The term “fragrances,” for the purposes of this article, refers to perfumes and products that contain “fragrances.” A “fragrance” is essentially a pleasant scent.  In essence, a perfume is a “fragrance” that is placed upon a person.   Besides perfumes, various commercial and household products are enhanced with “fragrances” so that they “smell” good.

Both perfumes and fragrances contain chemicals effect an individual’s respiratory system.  As a result of exposure to these perfumes or fragrancies, an individual may suffer from respiratory symptoms which can include wheezing, chest tightness, cough, shortness of breath, or difficulty breathing.

What About Air Fresheners?

There are problems with Air Fresheners.   Per CDHP, “Air fresheners and deodorizers come in many forms: plug-ins, sprays, liquids, and gels. These products mask bad odors rather than get rid of them. Air fresheners add chemicals to the air that can cause asthma and other health problems such as headaches and allergies.”

How Does an Industrial Onset of Asthma Arise?

Occupational or Work-Related Asthma can be from a single event of inhalation or inhalation of a substance over a prolonged period of time.

What Are Examples of Industrial Exposures?

Use of Air Fresheners: There was one report where the use of an air freshener triggered asthma symptoms required the Worker to go to the emergency room for a visit.  As a result, the Worker required treatment of oral steroids to control their asthma.

Scented Lotions: Scented lotion from one worker got on a co-worker’s jacket.  This exposure worsened the co-worker’s asthma symptoms and gave him hives.  He was required to go to the emergency room 6 times as a result of it.

What if I Need Advice?

If you would like a free consultation regarding workers’ compensation, please contact the Law Offices of Edward J. Singer, a Professional Law Corporation. We have been helping people in Central and Southern California deal with their workers’ compensation cases for 27 years. Contact us today for more information.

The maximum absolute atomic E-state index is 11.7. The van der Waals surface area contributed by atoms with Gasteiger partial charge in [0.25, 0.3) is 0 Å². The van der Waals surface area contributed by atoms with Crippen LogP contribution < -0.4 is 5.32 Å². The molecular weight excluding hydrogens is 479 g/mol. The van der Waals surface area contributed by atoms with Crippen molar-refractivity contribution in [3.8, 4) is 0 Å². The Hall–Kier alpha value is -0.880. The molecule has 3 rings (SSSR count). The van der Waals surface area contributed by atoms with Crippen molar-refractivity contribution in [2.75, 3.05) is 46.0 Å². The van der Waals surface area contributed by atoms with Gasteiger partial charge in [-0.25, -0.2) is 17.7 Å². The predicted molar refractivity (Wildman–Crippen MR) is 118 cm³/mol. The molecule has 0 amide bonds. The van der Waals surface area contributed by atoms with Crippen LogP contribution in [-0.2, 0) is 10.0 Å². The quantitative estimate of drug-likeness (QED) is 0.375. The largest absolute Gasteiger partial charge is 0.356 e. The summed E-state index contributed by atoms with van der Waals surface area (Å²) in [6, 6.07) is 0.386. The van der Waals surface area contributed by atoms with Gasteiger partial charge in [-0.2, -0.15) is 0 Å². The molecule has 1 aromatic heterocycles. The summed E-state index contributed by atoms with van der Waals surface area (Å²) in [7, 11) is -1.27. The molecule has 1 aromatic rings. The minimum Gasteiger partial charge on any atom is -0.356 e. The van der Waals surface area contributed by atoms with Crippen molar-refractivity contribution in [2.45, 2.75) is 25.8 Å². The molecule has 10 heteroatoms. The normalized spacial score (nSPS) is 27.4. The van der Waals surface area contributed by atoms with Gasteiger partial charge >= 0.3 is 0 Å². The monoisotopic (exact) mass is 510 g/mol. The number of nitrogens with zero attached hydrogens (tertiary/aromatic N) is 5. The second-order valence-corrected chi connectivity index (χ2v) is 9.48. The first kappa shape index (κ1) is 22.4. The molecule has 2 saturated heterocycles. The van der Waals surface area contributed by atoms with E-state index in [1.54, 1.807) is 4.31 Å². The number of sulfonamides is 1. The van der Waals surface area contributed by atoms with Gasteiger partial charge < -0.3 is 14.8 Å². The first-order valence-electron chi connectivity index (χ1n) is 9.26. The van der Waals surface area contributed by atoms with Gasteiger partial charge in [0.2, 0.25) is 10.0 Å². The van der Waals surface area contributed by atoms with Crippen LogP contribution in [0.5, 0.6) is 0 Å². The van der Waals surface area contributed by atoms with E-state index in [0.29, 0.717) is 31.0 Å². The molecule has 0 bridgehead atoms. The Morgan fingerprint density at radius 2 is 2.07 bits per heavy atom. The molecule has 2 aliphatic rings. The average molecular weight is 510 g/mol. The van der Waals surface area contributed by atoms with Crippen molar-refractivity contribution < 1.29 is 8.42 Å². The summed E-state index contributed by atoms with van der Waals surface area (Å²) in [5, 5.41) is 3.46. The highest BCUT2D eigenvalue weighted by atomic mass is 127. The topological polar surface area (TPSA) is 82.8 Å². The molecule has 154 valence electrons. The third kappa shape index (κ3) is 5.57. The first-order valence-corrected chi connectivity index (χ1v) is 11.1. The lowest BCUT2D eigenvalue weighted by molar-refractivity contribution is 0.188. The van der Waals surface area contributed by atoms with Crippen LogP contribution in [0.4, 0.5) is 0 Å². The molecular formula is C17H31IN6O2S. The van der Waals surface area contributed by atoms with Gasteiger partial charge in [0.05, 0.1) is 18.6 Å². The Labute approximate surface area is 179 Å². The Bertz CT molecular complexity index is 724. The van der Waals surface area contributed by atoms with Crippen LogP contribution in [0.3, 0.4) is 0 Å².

OUTDOOR WORKERS, INSECT-RELATED INJURIES, AND WORKERS’ COMPENSATION: WHAT YOU NEED TO KNOW

Many Occupations which involve “Outdoor Work.”   “Outdoor Work” exposes workers to insects.  Particularly in the outdoors, there are insects that can either carry illnesses or can exact injuries.  The common method of transmission of these illnesses or injuries are “bites.”   The severity of an Insect Bite Injuries can range from mild to fatal.  A Insect Bite, in the workplace, can bring rise to a workers’ compensation claim and entitlement to both monetary benefits and medical care.

Human succumbing to diseases related to insect exposure has become more prevalent.   Irrespective of work-relatedness, insect-related disease cases have tripled from 2004 to 2016.  Further, there have been new germs [that are insect related] which have been either discovered or introduced since 2004.   CDC

The increase in these types of cases is explained by a vibrant economy and tourism in that “[c]ommerce moves mosquitoes, ticks, and fleas around the world; Infected travelers can introduce and spread germs across the world; and Mosquitoes and ticks move germs into new areas of the US, causing more people to be at risk.”  CDC

This article will discuss “Outdoor Work,” the types of insect exposures that occur in the workplace, and the types of injuries that can occur in the workplace. The article will discuss special laws that apply to certain insect bite injuries as well as caselaw of interest with respect to insect bites.

What Type of Occupations Involve “Outside Work?”

There is a large variety of occupations that involve “outdoor work.”  Occupation Groups with “outdoor work” can include Agriculture, Construction, Fire and Safety, Forestry, Landscaping, Law Enforcement, Lifeguard. Mining, Prison, and Refining,

How Common Are Insect Bite Injuries?

Per the ACAAI, “[t]housands of people enter hospital emergency rooms or urgent care clinics every year suffering from insect stings. It has been estimated that potentially life-threatening allergic reactions occur in 0.4% – 0.8% of children and 3% of adults. At least 90 – 100 deaths per year result from insect sting anaphylaxis.”   Some of these individuals were working at the time they were stung.

What Are Common Insect Bites?

Per the ACAAI, “[t]he majority of insect stings in the United States come from wasps, yellow jackets, hornets and honeybees. The red or black imported fire ant now infests more than 260 million acres in the southern United States, where it has become a significant health hazard and may be the number one agent of insect stings.”